For the second year, Twin Cities Pride and the Minneapolis Park Board are in a tangle over whether Pride can exclude vendors who espouse anti-LGBT views during the Twin Cities LGBT Pride Festival in Loring Park. Pride wants to establish “free speech zones” in the park for anti-gay protesters, but so far Minneapolis Parks has balked at the idea.
Last year, Twin Cities Pride filed an injunction against anti-gay activist Brian Johnson of Hayward, Wis. In 2009, Johnson was arrested by Park Police after Pride organizers asked them to leave. At the time, Johnson’s wife told local media, “We believe [homosexuality] is a sin.”
A judge denied the injunction saying that Johnson was within his rights to protest Pride so long as he didn’t disrupt traffic or engage in unsafe behavior. But the judge also said that “free speech zones” could be a compromise.
Twin Cities Pride wrote to the Park Board saying, “Twin Cities Pride has a distinct mission and message, requiring the ability to determine the terms and conditions under which vendors, exhibitors and performers are allowed access and use the Pride Festival so that they do not advance a message contrary to the mission and message of Twin Cities Pride.”
Pride asked for special permitting so that those zones could be set up, but Park Board staffers, Assistant Superintendent of Development Services Don Siggelkow and Superintendent Jayne Miller, said it would not be a good idea.
There have never been free speech zones requested for any permitted event on Park Board property. At the 2010 Pride Festival the lack of free speech zones did not appreciably affect Pride’s ability to convey its message. Pride has not established to any reasonable standard that operating its Festival without free speech zones undermines its message. Staff recommends that the Board approve the resolution to deny the Exclusive Use Permit Request from Twin Cities GLBT Pride (“Pride”) for Loring Park on June 25 and 26, 2011 and approve a Conditional Non Exclusive Permit Request for The Twin Cities Pride Event at Loring Park on June 25 and 26, 2011 for the 39th Annual Pride Event.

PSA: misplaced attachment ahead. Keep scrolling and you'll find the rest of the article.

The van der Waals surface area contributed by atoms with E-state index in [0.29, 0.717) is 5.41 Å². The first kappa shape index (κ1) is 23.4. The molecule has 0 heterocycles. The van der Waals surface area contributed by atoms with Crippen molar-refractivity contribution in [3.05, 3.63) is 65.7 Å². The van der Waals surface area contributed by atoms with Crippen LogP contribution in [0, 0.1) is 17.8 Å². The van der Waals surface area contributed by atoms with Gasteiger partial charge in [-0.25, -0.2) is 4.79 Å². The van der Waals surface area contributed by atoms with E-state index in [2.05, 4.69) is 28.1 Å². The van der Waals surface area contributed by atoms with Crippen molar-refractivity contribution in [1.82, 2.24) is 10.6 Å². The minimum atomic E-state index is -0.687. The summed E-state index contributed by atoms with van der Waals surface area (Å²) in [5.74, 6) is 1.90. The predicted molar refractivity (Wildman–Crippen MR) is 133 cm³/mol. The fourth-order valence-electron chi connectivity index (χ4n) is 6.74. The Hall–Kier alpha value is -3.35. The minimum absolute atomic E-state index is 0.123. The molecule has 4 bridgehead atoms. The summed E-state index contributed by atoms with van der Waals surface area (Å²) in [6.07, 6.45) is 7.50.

Lawyers for the Park Board said that Pride can deny anti-gay protesters from buying a booth at the park and that free speech zones could violate the U.S. Constitution. “Pride also reserves the right to refuse to provide a booth for any person who does not support or affirm its message,” the lawyers wrote in a letter in early April. “Any person who refuses to support or affirm Pride’s message based upon the person’s First Amendment beliefs would be denied a booth.”
Based on that information, a resolution to deny Pride a permit allowing “free speech zones” will be voted on at the Apr. 20 Park Board meeting. “The request by Pride for exclusive use of Loring Park and to set up free speech zones therein is not consistent with the Park Board’s interest in protecting the free speech rights of individuals in parks open to the public,” the resolution states.
Dot Betzler, executive director of Pride, related her frustration with the Park Board in a latter last week. “Our predecessors fought against those who sought to shame the GLBT community into staying invisible – to deprive them of equality. Over the years, our GLBT Pride Celebration has sent our powerful message of GLBT pride, as opposed to shame,” she wrote. “In addition, it has provided revenue to the Park Board and to the local business community. We think Judge Tunheim’s compromise is not only constitutional, but also good fiscal sense. ”
“You may not be aware of this, but in response to our offer to implement this compromise, the Park Board’s lawyers have spent an outrageous amount of taxpayer money to fight and oppose us at every turn – yes, us – GLBT Pride Twin Cities, the organization that the Park has partnered with for over 30 years to hold a successful celebration of GLBT Pride and movement for equality!”
Minneapolis taxpayers will be furious to find out that they have been paying to fight a lawsuit when the Park Board could have settled the case on the terms recommended by the federal judge who will decide the case. And yet, the Park decided to fight on, fighting every step of the way — spending more and more scarce tax dollars to do so.